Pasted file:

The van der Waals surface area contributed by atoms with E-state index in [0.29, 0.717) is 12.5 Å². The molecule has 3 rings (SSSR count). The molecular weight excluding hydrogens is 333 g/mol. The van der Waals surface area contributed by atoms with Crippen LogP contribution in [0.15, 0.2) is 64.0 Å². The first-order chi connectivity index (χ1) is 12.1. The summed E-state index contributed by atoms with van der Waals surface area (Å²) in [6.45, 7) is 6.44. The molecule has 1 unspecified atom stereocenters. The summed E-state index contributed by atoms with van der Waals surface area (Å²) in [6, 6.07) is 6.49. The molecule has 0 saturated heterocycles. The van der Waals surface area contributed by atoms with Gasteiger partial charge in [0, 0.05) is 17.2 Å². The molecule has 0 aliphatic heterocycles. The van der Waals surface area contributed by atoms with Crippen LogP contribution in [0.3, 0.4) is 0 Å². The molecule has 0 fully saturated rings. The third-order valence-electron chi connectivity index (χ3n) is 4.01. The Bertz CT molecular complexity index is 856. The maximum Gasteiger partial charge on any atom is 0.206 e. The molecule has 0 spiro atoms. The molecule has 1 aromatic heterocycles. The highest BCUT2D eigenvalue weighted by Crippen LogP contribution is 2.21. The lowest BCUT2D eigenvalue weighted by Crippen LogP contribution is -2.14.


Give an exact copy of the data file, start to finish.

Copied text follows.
The van der Waals surface area contributed by atoms with E-state index in [0.29, 0.717) is 12.5 Å². The molecule has 3 rings (SSSR count). The molecular weight excluding hydrogens is 333 g/mol. The van der Waals surface area contributed by atoms with Crippen LogP contribution in [0.15, 0.2) is 64.0 Å². The first-order chi connectivity index (χ1) is 12.1. The summed E-state index contributed by atoms with van der Waals surface area (Å²) in [6.45, 7) is 6.44. The molecule has 1 unspecified atom stereocenters. The summed E-state index contributed by atoms with van der Waals surface area (Å²) in [6, 6.07) is 6.49. The molecule has 0 saturated heterocycles. The van der Waals surface area contributed by atoms with Gasteiger partial charge in [0, 0.05) is 17.2 Å². The molecule has 0 aliphatic heterocycles. The van der Waals surface area contributed by atoms with Crippen LogP contribution in [0.3, 0.4) is 0 Å². The molecule has 0 fully saturated rings. The third-order valence-electron chi connectivity index (χ3n) is 4.01. The Bertz CT molecular complexity index is 856. The maximum Gasteiger partial charge on any atom is 0.206 e. The molecule has 0 spiro atoms. The molecule has 1 aromatic heterocycles. The highest BCUT2D eigenvalue weighted by Crippen LogP contribution is 2.21. The lowest BCUT2D eigenvalue weighted by Crippen LogP contribution is -2.14.